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Harrell v. Sheriff, Jefferson County Jail

United States District Court, S.D. Illinois

December 20, 2019

SHERIFF, Jefferson County Jail, Respondent.


          Staci M. Yandle United States District Judge.

         This matter is before the Court for consideration of Petitioner Cornelius Harrell's Amended Petition for Habeas Corpus Relief (Doc. 14). Harrell originally filed his Petition in the United States District Court for the Southern District of Indiana (Doc. 1). At the time, he was an Indiana state detainee but was incarcerated in the Jefferson County Jail in Mt. Vernon, Illinois. The Southern District of Indiana construed the action as having been brought pursuant to 28 U.S.C. § 2241 (Doc. 8) and transferred it to this Court. (Doc. 9).

         Respondent has filed a Response to the Amended Petition and Motion to Dismiss (Doc. 21), asserting that Harrell is no longer incarcerated at the Jefferson County Jail. Further, after Harrell was transferred back to the Vanderburgh County Jail in Indiana, he was released from custody altogether on June 30, 2019. (Doc. 21, p. 2). As such, Respondent asserts that Harrell's claims have become moot. (Doc. 21, pp. 2-5). The Court provided Harrell the opportunity to respond to the Motion to Dismiss in an Order that was mailed to his last known address. (Doc. 22). His September 16, 2019 response deadline has come and gone and the Court has received no correspondence from Harrell.

         “The inability to review moot cases stems from the requirement of Article III of the Constitution which limits the exercise of judicial power to live cases or controversies.” A.M. v. Butler, 360 F.3d 787, 790 (7th Cir. 2004). The Seventh Circuit directs a federal court to “dismiss a case as moot when it cannot give the petitioner any effective relief.” Ibid. That is the present situation. Respondent has documented that Harrell has been granted the relief he requested, which was release from what he alleged to be wrongful incarceration. (Doc. 21, p. 2; Doc. 21-1, pp. 1-2). Because this Court can no longer afford Harrell any effective relief, the case has become moot and will be dismissed.


         For the foregoing reasons, Respondent's Motion to Dismiss (Doc. 21) is GRANTED. This habeas corpus action is DISMISSED WITHOUT PREJUDICE as moot. All pending motions are DENIED AS MOOT.

         The Clerk of Court is DIRECTED to enter judgment in accordance with this order.

         If Harrell wishes to appeal the dismissal of this action, his notice of appeal must be filed with this Court within 30 days of the entry of judgment. Fed. R. App. P. 4(a)(1(A). A motion for leave to appeal in forma pauperis (“IFP”) must set forth the issues Harrell plans to present on appeal. See Fed. R. App. P. 24(a)(1)(C). If Harrell does choose to appeal and is allowed to proceed IFP, he will be liable for a portion of the $505.00 appellate filing fee (the amount to be determined based on his prison trust fund account records for the past six months) irrespective of the outcome of the appeal. See Fed. R. App. P. 3(e); 28 U.S.C. § 1915(e)(2); Ammons v. Gerlinger, 547 F.3d 724, 725-26 (7th Cir. 2008); Sloan v. Lesza, 181 F.3d 857, 858-59 (7th Cir. 1999); Lucien v. Jockisch, 133 F.3d 464, 467 (7th Cir. 1998). A proper and timely motion filed pursuant to Federal Rule of Civil Procedure 59(e) may toll the 30-day appeal deadline. Fed. R. App. P. 4(a)(4). A Rule 59(e) motion must be filed no more than twenty-eight (28) days after the entry of the judgment, and this 28-day deadline cannot be extended. Other motions, including a Rule 60 motion for relief from a final judgment, do not toll the deadline for an appeal.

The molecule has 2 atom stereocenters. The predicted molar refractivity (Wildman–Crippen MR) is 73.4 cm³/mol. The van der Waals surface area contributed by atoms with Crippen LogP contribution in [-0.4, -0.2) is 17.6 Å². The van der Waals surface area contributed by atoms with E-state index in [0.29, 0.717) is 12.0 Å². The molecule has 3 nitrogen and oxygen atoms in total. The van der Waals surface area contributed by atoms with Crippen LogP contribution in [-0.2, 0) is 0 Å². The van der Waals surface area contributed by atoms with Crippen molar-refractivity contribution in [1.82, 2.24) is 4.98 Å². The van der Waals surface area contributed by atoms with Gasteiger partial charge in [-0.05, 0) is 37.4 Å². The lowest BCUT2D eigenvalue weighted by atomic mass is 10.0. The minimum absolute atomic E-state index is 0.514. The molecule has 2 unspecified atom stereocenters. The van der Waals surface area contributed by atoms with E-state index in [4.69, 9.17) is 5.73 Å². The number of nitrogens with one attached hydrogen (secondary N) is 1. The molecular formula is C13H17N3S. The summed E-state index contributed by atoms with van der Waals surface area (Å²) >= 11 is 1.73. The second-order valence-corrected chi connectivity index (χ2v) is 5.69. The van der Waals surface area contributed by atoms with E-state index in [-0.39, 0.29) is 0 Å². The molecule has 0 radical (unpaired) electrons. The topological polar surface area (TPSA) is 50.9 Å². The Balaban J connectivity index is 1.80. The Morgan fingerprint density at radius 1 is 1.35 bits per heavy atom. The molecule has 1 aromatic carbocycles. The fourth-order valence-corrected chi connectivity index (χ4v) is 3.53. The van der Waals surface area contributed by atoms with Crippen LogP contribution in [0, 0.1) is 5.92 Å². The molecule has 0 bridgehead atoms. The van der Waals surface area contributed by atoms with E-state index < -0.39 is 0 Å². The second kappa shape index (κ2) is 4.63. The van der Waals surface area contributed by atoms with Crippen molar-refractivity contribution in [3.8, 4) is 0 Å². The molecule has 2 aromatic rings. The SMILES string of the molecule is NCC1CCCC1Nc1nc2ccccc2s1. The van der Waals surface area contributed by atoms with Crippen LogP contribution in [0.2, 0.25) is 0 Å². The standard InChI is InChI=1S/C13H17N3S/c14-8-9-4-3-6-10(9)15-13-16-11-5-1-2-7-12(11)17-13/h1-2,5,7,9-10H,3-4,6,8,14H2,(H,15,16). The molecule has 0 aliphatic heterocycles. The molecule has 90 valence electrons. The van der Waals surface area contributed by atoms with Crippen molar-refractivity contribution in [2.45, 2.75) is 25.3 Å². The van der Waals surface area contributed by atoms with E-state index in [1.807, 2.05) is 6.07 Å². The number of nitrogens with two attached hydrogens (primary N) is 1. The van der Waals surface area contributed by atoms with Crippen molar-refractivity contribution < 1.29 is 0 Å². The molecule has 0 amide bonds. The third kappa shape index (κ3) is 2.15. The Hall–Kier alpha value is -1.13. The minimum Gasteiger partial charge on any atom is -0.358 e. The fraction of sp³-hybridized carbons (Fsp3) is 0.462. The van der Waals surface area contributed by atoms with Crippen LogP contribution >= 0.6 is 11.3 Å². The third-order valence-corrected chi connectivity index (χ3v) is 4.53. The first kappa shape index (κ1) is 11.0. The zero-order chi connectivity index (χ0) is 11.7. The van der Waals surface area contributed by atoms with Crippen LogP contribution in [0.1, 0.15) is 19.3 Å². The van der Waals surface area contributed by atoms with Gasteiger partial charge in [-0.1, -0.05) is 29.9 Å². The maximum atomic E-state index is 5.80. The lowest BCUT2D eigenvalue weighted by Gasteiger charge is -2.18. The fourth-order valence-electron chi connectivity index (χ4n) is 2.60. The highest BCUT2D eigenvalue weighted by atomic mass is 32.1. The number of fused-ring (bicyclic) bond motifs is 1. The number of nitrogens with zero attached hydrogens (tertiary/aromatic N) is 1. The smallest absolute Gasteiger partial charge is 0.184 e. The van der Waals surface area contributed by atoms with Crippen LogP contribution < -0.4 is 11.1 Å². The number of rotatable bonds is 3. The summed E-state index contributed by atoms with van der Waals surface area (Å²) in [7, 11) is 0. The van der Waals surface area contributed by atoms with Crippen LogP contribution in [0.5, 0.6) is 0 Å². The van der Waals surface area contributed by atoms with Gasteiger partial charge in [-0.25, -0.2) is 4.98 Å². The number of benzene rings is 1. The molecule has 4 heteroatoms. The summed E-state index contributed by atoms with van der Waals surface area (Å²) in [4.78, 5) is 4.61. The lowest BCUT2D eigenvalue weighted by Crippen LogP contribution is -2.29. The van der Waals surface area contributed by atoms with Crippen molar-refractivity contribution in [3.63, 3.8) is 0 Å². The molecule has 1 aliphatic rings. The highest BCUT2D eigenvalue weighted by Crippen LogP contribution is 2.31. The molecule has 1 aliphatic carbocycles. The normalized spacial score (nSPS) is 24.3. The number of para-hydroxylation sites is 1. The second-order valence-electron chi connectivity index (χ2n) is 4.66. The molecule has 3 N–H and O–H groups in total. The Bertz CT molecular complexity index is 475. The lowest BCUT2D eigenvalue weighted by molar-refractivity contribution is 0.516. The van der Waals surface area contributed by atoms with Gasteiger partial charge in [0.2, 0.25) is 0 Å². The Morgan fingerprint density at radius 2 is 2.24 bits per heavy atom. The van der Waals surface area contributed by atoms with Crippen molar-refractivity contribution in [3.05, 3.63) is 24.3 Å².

Certificate of Appealability

         Should Harrell desire to appeal this Court's ruling dismissing his habeas petition, he must first secure a certificate of appealability, either from this Court or from the court of appeals. See Fed. R. App. P. 22(b); 28 U.S.C. § 2253(c)(1); Evans v. Circuit Court of Cook Co., 569 F.3d 665 (7th Cir. 2009) (certificate of appealability is required for state prisoner in pre-trial custody whose detention arose from a state court order). Pursuant to 28 U.S.C. § 2253, a certificate of appealability may issue “only if the applicant has made a substantial showing of the denial of a constitutional right.” This requirement has been interpreted by the Supreme Court to mean that an applicant must show that “reasonable jurists would find the district court's assessment of the constitutional claims debatable or wrong.” Slack v. McDaniel, 529 U.S. 473, 484 (2000). A petitioner need not show that his appeal will succeed, Miller-El v. Cockrell, 537 U.S. 322, 337 (2003), but he must show “something more than the absence of frivolity” or the existence of mere “good faith” on his part. Id. at 338 (quoting Barefoot v. Estelle, 463 U.S. 880, 893 (1983)). If the district court denies the request, a petitioner may request that a circuit judge issue the certificate. Fed. R. App. P. 22(b)(1)-(3).

         For the reasons detailed above, the Court has determined that Harrell's habeas corpus claim has become moot, therefore, his Petition no longer presents any grounds for habeas relief. Furthermore, the Court finds no basis for a determination that its decision is debatable or incorrect. Thus, Harrell has not made “a substantial showing of the denial of a constitutional right.”

         IT IS THEREFORE ORDERED that a certificate of appealability ...

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